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Urbanism in the Global South: Building New Geographies of Development

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SG1, Alison Richard Building

7 West Road

Cambridge

CB3 9DT

United Kingdom

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Cities continue to play a defining role in shaping the landscapes, capital and people of our world today. Urban theory and policy have long attempted to define, quantify and explain the practices of everyday urbanity, as well as citizens' affect. Recent debates have forced a redefinition of 'cityness' and the agglomeration of the urban experience, especially in cities of the Global South. Ordinary cities have now come to contest the perceived dominance of global cities, where theorisation from the South seeks to deconstruct the hegemony of traditional urban epistemologies.

While critiques of area-based theorisation increase and 'planetary urbanisation' seeks to render Southern theory obsolete; the 'worlding' of cities has now come into force alongside calls to look at 'global urbanisation' as more than the sum of its parts.

Yet, in the face of international directives and Global Urban Agendas, cities of the South, have continually proven the necessity of localising interventions, countering blanket theorisations and creating innovative solutions from below. Cities such as Manila, Buenos Aires, and Johannesburg among others continually illustrate new forms of contention, governance and nature relationships that disavow accepted conceptualisations. As such, it seems imperative to understand organic trends of urbanism(s) that emerge from grounded empirical research.

This conference will thus bring together case studies, re-theorisations and snapshots of the urban experience designed to tackle pressing questions across Southern cities. These include- What are the new geographies of theory and development in these cities? How is the production of space realised by capitalist endeavours, networks of the marginalised and urban imaginaries? What forms of informal practices persist and co-produce new roles for the state and non-state actors? How are mobilisations disrupting the violent order of participation models?


AGENDA

9:00-9:20 Registration


9:20-9:30 Welcome Note


9:30-10:00 Debating Global Urbanisms: beyond the binaries in comparative urban politics

Keynote Speaker: Professor Jennifer Robinson, Department of Geography, University College London.


10:00-11:15 Urban Theory and Practice- Deconstructing Uneven Epistemologies, Hegemony and Southern Re-interpretation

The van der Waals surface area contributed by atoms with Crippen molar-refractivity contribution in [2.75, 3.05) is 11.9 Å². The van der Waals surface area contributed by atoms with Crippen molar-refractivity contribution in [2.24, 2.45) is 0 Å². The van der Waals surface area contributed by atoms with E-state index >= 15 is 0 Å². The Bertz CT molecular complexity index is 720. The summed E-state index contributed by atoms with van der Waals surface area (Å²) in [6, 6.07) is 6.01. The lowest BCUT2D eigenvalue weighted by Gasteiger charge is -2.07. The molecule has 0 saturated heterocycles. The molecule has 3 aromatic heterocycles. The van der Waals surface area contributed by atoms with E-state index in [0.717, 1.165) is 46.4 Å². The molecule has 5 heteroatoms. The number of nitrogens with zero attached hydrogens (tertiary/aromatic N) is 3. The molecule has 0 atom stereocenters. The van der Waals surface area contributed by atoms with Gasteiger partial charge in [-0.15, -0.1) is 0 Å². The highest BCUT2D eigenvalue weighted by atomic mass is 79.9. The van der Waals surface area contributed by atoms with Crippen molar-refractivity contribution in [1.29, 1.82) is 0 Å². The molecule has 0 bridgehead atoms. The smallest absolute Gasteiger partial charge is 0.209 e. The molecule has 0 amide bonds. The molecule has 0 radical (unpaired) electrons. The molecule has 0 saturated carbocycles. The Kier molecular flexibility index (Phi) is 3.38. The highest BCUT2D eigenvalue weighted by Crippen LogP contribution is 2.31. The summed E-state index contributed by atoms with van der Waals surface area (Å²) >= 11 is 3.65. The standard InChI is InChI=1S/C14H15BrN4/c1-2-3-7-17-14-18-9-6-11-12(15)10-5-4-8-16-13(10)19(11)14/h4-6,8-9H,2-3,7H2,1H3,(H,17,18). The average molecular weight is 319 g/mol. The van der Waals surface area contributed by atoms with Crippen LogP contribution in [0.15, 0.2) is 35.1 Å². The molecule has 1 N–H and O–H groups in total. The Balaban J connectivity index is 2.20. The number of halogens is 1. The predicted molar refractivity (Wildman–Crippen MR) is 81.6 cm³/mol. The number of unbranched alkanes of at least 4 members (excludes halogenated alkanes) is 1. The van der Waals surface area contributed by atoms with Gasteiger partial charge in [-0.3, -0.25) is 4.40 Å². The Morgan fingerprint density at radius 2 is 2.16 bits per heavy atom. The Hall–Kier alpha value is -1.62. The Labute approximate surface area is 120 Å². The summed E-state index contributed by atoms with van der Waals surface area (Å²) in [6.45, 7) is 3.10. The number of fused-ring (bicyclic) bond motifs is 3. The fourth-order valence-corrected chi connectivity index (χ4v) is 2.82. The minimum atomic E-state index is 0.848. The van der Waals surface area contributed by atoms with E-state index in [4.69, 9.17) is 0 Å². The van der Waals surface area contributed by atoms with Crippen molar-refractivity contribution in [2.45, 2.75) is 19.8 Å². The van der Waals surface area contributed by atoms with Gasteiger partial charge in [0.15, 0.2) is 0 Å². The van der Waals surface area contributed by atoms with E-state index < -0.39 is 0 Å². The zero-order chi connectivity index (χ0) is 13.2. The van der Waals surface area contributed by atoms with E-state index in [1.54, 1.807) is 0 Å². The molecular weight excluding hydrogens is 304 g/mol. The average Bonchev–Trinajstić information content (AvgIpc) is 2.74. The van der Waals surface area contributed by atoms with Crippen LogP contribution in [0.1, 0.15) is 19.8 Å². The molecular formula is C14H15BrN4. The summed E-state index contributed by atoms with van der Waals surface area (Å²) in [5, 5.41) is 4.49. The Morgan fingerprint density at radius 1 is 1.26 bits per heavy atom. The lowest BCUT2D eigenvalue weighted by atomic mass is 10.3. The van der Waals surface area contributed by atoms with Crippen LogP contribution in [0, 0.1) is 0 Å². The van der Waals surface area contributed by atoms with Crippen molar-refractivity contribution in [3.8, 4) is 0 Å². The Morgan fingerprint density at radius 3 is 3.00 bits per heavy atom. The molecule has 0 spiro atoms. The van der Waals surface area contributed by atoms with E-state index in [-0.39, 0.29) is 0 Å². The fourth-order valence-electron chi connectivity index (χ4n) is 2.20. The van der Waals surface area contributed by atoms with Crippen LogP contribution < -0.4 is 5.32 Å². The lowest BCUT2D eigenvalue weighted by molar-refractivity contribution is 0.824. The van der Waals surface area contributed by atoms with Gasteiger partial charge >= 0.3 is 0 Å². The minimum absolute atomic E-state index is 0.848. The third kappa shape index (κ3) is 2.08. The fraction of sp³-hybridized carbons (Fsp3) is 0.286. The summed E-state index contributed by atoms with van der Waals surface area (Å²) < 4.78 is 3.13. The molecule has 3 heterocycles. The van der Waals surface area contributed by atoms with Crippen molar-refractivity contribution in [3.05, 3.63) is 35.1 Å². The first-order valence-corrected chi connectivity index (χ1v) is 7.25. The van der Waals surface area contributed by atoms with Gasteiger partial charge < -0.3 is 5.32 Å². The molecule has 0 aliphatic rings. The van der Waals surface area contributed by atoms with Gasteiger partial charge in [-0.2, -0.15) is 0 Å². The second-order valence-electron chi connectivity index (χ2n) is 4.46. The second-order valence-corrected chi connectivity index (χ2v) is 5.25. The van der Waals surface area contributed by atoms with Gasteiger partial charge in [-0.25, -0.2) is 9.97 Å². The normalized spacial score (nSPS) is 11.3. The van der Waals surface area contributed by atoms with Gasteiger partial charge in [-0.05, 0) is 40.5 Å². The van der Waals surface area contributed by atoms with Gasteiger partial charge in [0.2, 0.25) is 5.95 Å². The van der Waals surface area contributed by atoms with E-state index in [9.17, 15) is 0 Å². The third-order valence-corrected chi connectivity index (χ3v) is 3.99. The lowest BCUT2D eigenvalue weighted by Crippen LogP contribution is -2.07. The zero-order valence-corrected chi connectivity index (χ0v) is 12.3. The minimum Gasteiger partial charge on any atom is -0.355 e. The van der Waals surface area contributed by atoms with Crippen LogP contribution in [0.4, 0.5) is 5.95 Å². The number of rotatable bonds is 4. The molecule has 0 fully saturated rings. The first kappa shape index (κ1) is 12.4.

Chair: Dr Aseem Inam, Cardiff University

Whose narratives on urban change? Decolonising the New Urban Agenda: A view from the borderland

Giulia Torino, University of Cambridge

Are slum dwellers poor? Does it matter? Evidence from Dar es Salaam, Tanzania

Alexandra Panman, University of Oxford

Reimagining the process of urban transformation: A discourse analysis of the 'smart city' socio-technical imaginary in India

Bipashyee Ghosh, University of Sussex


11:15-11:45 Coffee break


11:45-13:15 Informality, Urban Space and Neoliberalisation

Chair: Dr Maria Abreu, University of Cambridge

Discussant: Dr Felipe Hernandez, University of Cambridge

Below the radar

Dr. Tanya Zack, University of Witwatersand

Selfies, Streets, Sidewalks : Honour and Public Space in Pakistan

Nayab Jan, London School of Economics and Political Science

Urban and social imaginary: An unfinished project of autonomy

Samir Harb, The University of Manchester

The impact of redevelopment of urban villages on migrant labourers in China

Yang Song, King’s College London


13:15-14:15 Lunch Break & Photo Exhibition


14:15-15:30 Rethinking Urban and Regional Governance: The expanding role of state and non- state actors in cities of the Global South

Chair: Dr Graham Denyer Willis, University of Cambridge


Land in Lahore: Accumulation by Juridical Dispossession in LDA City

Aisha Ahmad, University of Oxford

Shadow Cities: Political Power and Urban Planning in Luanda, Angola

Claudia Gastrow, University of Johannesburg

Are 'Company Towns' Cities?: The Political Geography of CSR in India, Kenya and South Africa

Maha Rafi Atal, University of Cambridge


15:30- 15:45 Coffee break


15:45-17:15 Partici-polis”- Cities, Contestation and Citizenship

Chair: Dr Charlotte Lemanski, University of Cambridge


Insurgent Planning Practices and Normative Frameworks: The Case of Area C of West Bank and the New Urban Agenda

Dr. Ahmad El-Atrash, UNHabitat Palestine

The political opportunities of urban decentralisation: mobilising local governance in Buenos Aires

Dr. Sam Halvorsen, University of Cambridge

Whose Freedom Park? The continuous struggle for an urban commons in Cambodia

Micheal Reiche, Bauhaus-Universitat Weimar

Urban Collectives and Local Government in the Renewal of an Emblematic Square: The Case of Largo da Batata in São Paulo, Brazil

Pauline Niesseron, London School of Economics and Political Science


17:15-17:30 Closing Remarks

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SG1, Alison Richard Building

7 West Road

Cambridge

CB3 9DT

United Kingdom

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